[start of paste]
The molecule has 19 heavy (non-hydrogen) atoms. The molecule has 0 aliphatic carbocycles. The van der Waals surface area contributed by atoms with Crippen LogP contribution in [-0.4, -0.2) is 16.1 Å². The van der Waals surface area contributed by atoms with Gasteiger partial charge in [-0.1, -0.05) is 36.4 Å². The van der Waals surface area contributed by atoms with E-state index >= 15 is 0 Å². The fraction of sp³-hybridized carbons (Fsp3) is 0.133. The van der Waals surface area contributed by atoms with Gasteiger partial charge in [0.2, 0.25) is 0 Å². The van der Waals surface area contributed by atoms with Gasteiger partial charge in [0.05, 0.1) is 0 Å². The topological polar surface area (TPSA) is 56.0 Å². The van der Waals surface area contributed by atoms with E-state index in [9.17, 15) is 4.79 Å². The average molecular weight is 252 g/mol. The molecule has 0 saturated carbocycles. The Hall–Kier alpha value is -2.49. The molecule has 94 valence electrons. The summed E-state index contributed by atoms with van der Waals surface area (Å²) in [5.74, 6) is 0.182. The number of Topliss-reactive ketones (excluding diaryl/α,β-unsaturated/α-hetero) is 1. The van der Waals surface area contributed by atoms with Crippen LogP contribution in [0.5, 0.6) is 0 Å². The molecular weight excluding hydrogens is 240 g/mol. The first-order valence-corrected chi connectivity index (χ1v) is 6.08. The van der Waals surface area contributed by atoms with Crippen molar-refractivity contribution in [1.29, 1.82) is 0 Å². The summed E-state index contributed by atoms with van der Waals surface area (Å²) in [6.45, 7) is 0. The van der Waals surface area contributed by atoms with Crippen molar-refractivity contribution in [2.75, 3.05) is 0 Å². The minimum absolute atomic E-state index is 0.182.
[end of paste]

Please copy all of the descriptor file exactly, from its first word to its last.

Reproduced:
The molecule has 19 heavy (non-hydrogen) atoms. The molecule has 0 aliphatic carbocycles. The van der Waals surface area contributed by atoms with Crippen LogP contribution in [-0.4, -0.2) is 16.1 Å². The van der Waals surface area contributed by atoms with Gasteiger partial charge in [-0.1, -0.05) is 36.4 Å². The van der Waals surface area contributed by atoms with E-state index >= 15 is 0 Å². The fraction of sp³-hybridized carbons (Fsp3) is 0.133. The van der Waals surface area contributed by atoms with Gasteiger partial charge in [0.2, 0.25) is 0 Å². The van der Waals surface area contributed by atoms with Gasteiger partial charge in [0.05, 0.1) is 0 Å². The topological polar surface area (TPSA) is 56.0 Å². The van der Waals surface area contributed by atoms with E-state index in [9.17, 15) is 4.79 Å². The average molecular weight is 252 g/mol. The molecule has 0 saturated carbocycles. The Hall–Kier alpha value is -2.49. The molecule has 94 valence electrons. The summed E-state index contributed by atoms with van der Waals surface area (Å²) in [5.74, 6) is 0.182. The number of Topliss-reactive ketones (excluding diaryl/α,β-unsaturated/α-hetero) is 1. The van der Waals surface area contributed by atoms with Crippen LogP contribution in [0.5, 0.6) is 0 Å². The molecular weight excluding hydrogens is 240 g/mol. The first-order valence-corrected chi connectivity index (χ1v) is 6.08. The van der Waals surface area contributed by atoms with Crippen molar-refractivity contribution in [1.29, 1.82) is 0 Å². The summed E-state index contributed by atoms with van der Waals surface area (Å²) in [6.45, 7) is 0. The van der Waals surface area contributed by atoms with Crippen molar-refractivity contribution in [2.75, 3.05) is 0 Å². The minimum absolute atomic E-state index is 0.182.